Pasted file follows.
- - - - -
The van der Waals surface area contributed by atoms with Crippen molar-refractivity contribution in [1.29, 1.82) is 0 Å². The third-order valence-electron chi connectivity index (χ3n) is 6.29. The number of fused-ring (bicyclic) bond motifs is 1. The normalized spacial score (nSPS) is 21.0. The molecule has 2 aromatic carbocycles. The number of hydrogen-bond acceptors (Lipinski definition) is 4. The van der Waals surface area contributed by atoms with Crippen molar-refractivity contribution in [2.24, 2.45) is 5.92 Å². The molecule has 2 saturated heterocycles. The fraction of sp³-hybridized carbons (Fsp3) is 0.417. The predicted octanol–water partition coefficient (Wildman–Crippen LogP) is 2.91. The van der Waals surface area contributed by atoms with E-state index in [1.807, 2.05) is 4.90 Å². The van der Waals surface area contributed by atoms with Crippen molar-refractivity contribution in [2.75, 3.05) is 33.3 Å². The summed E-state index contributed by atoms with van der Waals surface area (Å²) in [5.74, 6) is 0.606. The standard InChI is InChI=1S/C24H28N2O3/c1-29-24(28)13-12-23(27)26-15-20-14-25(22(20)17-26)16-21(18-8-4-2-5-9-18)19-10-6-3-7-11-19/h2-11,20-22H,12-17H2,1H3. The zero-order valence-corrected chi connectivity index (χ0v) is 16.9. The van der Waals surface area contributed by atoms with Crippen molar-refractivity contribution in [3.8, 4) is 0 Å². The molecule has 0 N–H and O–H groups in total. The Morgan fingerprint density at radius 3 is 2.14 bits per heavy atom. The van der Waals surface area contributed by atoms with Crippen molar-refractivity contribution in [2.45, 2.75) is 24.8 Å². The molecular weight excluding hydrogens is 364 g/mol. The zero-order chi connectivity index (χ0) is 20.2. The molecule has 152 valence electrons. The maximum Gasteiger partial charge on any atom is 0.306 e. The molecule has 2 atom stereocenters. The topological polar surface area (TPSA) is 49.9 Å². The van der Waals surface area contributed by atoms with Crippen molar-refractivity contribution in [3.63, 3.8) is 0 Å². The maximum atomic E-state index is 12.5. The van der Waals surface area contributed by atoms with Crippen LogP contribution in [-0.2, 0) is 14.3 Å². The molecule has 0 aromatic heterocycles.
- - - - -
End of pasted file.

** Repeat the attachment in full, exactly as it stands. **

The van der Waals surface area contributed by atoms with Crippen molar-refractivity contribution in [1.29, 1.82) is 0 Å². The third-order valence-electron chi connectivity index (χ3n) is 6.29. The number of fused-ring (bicyclic) bond motifs is 1. The normalized spacial score (nSPS) is 21.0. The molecule has 2 aromatic carbocycles. The number of hydrogen-bond acceptors (Lipinski definition) is 4. The van der Waals surface area contributed by atoms with Crippen molar-refractivity contribution in [2.24, 2.45) is 5.92 Å². The molecule has 2 saturated heterocycles. The fraction of sp³-hybridized carbons (Fsp3) is 0.417. The predicted octanol–water partition coefficient (Wildman–Crippen LogP) is 2.91. The van der Waals surface area contributed by atoms with E-state index in [1.807, 2.05) is 4.90 Å². The van der Waals surface area contributed by atoms with Crippen molar-refractivity contribution in [2.75, 3.05) is 33.3 Å². The summed E-state index contributed by atoms with van der Waals surface area (Å²) in [5.74, 6) is 0.606. The standard InChI is InChI=1S/C24H28N2O3/c1-29-24(28)13-12-23(27)26-15-20-14-25(22(20)17-26)16-21(18-8-4-2-5-9-18)19-10-6-3-7-11-19/h2-11,20-22H,12-17H2,1H3. The zero-order valence-corrected chi connectivity index (χ0v) is 16.9. The van der Waals surface area contributed by atoms with Crippen molar-refractivity contribution in [3.8, 4) is 0 Å². The molecule has 0 N–H and O–H groups in total. The Morgan fingerprint density at radius 3 is 2.14 bits per heavy atom. The van der Waals surface area contributed by atoms with Crippen molar-refractivity contribution in [2.45, 2.75) is 24.8 Å². The molecular weight excluding hydrogens is 364 g/mol. The zero-order chi connectivity index (χ0) is 20.2. The molecule has 152 valence electrons. The maximum Gasteiger partial charge on any atom is 0.306 e. The molecule has 2 atom stereocenters. The topological polar surface area (TPSA) is 49.9 Å². The van der Waals surface area contributed by atoms with Crippen molar-refractivity contribution in [3.63, 3.8) is 0 Å². The maximum atomic E-state index is 12.5. The van der Waals surface area contributed by atoms with Crippen LogP contribution in [-0.2, 0) is 14.3 Å². The molecule has 0 aromatic heterocycles.